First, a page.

Below trend growth to continue
Federal Budget 2023 delivered a $4.2bn surplus, and focused heavily on relief – targeting energy bills and the cost of healthcare in a big way.
The significant budget announcements were in line with media reporting and prepositioning over recent days. The key headlines, in a budget sense, are the expectations for a small surplus ($4.2bn) this financial year, driven by strong employment and better than expected nominal wage growth, as well as very high commodity prices. The Government is claiming around 82% of cyclical benefits have been saved. Going forward, the surplus turns back to a deficit of $13.9bn in 2023/24 and around $35bn in the out years of the forward estimates as the impact of cyclical factors fade and a persistent – albeit improving – structural deficit continues. Nonetheless, the cumulative deficit over 5 years is now expected to be around $125bn lower. Gross debt is also expected to peak at a lower 36.6% of GDP in 2025/26.
Cost of living measures (totalling $14.6bn) take the focus on the expenditure side, including $3bn of energy bill relief, $3.5bn on Medicare bulk billing incentives, $4.9bn for an across-the-board Jobseeker increase and increasing rent assistance by 15%. Other areas of focus include Medicare, improving aged care services (including $11.3bn for a 15% award pay increase) and supporting the energy transition through incentives to small business for green investments and a $2bn Hydrogen HeadStart program to develop the industry.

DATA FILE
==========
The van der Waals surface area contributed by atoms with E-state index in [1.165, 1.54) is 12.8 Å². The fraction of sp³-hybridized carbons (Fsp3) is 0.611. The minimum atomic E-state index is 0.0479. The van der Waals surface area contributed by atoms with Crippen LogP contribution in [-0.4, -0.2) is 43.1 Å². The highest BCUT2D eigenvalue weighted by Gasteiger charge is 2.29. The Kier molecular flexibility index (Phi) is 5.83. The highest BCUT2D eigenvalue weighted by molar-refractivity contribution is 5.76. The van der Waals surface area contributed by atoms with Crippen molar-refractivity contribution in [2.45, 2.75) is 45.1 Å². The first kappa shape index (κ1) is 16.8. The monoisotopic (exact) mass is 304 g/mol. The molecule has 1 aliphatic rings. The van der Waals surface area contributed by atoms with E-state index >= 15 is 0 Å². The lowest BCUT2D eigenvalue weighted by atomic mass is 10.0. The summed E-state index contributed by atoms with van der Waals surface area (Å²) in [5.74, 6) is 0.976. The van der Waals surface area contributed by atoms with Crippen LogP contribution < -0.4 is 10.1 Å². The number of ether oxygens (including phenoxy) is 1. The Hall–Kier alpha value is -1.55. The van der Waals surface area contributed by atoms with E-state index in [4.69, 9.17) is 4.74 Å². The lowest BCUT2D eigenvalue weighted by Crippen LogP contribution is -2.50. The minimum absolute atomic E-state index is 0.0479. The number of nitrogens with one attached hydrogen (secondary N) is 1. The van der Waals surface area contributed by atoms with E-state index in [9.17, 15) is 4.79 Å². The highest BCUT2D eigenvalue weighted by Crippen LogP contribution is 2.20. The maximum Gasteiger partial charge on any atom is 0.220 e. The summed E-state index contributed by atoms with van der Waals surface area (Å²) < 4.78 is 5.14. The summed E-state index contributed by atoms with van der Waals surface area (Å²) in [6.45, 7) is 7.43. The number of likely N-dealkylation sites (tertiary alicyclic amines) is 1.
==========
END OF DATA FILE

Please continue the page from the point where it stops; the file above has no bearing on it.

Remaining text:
Key revenue measures were as expected, with increased collections from the PRRT, tobacco excise and previously announced reductions in superannuation concessions. Elsewhere, Phase 3 Tax cuts stay – and will be needed if our forecasts are accurate, while the Low and Middle Income Tax Offset (LMITO) will end as expected.
Based on our early analysis of the budget, the impact on the economy is expected to be broadly neutral over coming years, notwithstanding a widening in the structural deficit in 2023/2024 before it levels off over the forward estimates. Further out the government projects a gradual tightening, with the structural deficit expected to narrow over the medium term. Consequently, we see little implication for monetary policy in the near term, with the RBA likely to continue to focus on the ongoing passthrough of rates and the pace of moderation in inflation.
The trajectory of the key economic forecasts matches our own outlook, albeit with a more optimistic outlook for growth in the near-term. For unemployment, wage growth and the CPI, the budget is only slightly more optimistic but sees a similarly shaped profile for each variable.
In terms of the economic outlook, the expected pattern of forecasts is broadly similar to ours, albeit slightly more optimistic, particularly on growth. GDP is expected to grow below trend over each of the next two years at 1.5% and 2.25%, (around 0.75ppt stronger than our outlook on the back of stronger consumption growth). Unemployment is expected to rise from current lows to 4.25% by 2023/24 and 4.5% by 2024/25. Our expectations for wage growth are broadly similar, with an acceleration to 4% in the near-term before easing further out, while the outlook for inflation is broadly similar.
A budget surplus of $4.2b is expected for 2022/23, a $41b improvement on the October 2022-23 Budget estimate. If realised, it would be the first surplus since 2007-08. However, the budget is expected to return to deficit in 2023-24 (and subsequent years). Similarly, reflecting the improvement in the budget position, the net debt profile has been lowered and net debt (as % of GDP) is expected to fall in 2022-23 before rising in subsequent years.
© National Australia Bank Limited. ABN 12 004 044 937 AFSL and Australian Credit Licence 230686.